During the eruption of Mount Vesuvius in 79 AD, constant rainfall persisted for three days, which led to the volcano’s destructive path. Herculaneum, a small and affluent village situated on the northern side of the volcano and home to the village of Pompeii, had more time for evacuation compared to other cities.
Following the eruption, the city was buried under up to 60 feet of ash and mud, making excavation a difficult task. Nevertheless, the city has been well-preserved since excavation began.
In 1738, the Spaniard Rocque Joaquin de Alcubierre discovered the site, and to this day, excavation activities continue. The ruins are beautiful, adorned with rich mosaics and frescoes. Nearly 300 sets of human remains, including intact Roman skeletons, have been found in Herculaneum.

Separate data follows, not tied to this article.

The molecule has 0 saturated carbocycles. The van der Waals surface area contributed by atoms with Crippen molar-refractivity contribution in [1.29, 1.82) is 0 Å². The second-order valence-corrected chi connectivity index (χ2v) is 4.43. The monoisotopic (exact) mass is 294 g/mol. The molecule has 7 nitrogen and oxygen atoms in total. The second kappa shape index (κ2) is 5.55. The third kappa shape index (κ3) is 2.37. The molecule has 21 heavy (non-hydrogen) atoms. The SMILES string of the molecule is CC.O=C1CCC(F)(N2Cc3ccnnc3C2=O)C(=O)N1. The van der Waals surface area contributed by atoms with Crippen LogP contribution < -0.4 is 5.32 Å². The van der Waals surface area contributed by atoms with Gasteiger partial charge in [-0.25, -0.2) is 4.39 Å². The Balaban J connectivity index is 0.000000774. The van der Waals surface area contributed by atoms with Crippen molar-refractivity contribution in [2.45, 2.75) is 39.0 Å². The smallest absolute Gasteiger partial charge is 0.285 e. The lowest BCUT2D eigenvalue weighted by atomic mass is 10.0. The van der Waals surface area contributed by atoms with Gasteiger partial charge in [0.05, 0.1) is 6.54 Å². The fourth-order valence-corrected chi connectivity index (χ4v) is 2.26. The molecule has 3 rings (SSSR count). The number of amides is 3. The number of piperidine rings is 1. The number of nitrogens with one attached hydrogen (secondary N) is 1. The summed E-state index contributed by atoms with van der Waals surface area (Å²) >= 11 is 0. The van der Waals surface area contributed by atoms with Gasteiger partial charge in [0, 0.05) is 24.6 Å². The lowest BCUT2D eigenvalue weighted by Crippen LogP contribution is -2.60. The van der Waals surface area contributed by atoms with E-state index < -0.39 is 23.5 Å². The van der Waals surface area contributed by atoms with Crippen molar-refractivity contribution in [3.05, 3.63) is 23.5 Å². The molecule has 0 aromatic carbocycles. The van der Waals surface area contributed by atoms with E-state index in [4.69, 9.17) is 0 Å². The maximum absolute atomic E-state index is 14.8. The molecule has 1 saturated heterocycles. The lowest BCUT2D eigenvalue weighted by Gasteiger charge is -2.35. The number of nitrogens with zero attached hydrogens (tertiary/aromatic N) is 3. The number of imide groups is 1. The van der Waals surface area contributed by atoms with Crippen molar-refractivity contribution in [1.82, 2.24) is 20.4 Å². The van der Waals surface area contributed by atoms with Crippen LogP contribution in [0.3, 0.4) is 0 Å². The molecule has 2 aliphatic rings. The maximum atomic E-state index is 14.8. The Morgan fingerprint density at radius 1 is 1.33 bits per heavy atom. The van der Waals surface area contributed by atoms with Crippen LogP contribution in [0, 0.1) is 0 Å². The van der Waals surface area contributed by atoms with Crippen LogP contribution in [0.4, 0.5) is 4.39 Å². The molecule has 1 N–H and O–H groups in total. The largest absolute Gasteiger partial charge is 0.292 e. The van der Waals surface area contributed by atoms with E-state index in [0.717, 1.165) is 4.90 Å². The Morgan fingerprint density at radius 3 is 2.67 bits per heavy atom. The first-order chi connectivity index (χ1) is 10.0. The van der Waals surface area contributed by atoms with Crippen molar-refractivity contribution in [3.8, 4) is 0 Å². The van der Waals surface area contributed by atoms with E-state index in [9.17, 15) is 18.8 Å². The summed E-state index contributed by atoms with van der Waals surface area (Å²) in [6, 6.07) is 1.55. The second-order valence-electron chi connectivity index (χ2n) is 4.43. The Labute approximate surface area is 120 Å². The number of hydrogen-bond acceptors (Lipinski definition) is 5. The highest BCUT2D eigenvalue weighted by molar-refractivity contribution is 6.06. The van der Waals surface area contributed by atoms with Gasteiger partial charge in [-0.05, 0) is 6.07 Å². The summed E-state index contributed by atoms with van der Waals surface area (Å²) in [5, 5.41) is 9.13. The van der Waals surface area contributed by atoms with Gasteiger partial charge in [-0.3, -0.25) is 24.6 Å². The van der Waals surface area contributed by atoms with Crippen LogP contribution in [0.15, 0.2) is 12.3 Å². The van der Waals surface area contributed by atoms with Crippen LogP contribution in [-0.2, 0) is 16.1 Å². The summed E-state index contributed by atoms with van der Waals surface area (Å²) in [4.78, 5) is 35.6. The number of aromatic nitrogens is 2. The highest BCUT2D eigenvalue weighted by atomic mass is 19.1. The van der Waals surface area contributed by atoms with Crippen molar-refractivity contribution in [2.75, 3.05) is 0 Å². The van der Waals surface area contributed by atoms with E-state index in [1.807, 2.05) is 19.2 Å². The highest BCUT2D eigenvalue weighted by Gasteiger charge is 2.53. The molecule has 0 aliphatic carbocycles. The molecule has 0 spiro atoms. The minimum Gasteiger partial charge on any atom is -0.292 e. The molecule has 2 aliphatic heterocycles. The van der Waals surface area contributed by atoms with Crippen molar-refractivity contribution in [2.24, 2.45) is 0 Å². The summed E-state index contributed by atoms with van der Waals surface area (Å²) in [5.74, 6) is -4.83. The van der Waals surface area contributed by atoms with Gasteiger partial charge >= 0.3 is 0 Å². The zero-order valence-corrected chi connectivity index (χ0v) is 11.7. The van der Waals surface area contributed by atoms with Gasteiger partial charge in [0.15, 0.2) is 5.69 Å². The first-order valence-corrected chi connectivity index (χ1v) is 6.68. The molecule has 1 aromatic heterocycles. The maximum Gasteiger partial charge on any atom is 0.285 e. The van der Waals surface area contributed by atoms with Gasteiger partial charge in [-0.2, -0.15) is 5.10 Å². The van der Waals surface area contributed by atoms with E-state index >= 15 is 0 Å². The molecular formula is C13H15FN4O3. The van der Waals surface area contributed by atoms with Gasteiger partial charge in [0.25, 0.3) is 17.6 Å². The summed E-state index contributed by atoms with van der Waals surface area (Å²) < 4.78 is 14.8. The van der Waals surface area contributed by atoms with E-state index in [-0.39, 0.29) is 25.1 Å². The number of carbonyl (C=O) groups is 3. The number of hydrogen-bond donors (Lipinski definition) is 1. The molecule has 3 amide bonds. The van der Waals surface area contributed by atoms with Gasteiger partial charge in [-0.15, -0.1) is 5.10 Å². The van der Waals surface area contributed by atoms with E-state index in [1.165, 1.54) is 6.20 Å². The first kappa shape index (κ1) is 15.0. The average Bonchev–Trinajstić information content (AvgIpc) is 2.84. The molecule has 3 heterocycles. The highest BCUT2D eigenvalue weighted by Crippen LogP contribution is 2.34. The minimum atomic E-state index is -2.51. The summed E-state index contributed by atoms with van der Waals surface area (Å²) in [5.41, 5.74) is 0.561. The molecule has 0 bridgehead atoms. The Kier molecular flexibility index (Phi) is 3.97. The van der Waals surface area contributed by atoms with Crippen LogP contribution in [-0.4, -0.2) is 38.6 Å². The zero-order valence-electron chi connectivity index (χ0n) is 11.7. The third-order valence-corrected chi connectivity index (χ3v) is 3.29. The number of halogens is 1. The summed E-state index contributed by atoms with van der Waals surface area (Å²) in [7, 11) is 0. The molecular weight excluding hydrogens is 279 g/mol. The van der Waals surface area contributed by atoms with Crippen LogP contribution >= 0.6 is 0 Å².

The excavations of Herculaneum
One of the most intriguing aspects is the Villa Dei Papyri, which once housed a library rich with Roman manuscripts, and was saved from destruction between 1752 and 1754. The Herculaneum papyri found in this library are currently being moved to the National Library in Naples, the French National Academy in Paris, the Bodleian Library at Oxford, and the British Library in London. As of now, the archaeological site is partially situated underneath Ercolano. The artifacts and scripts dating back to such an ancient time have been wonderfully preserved.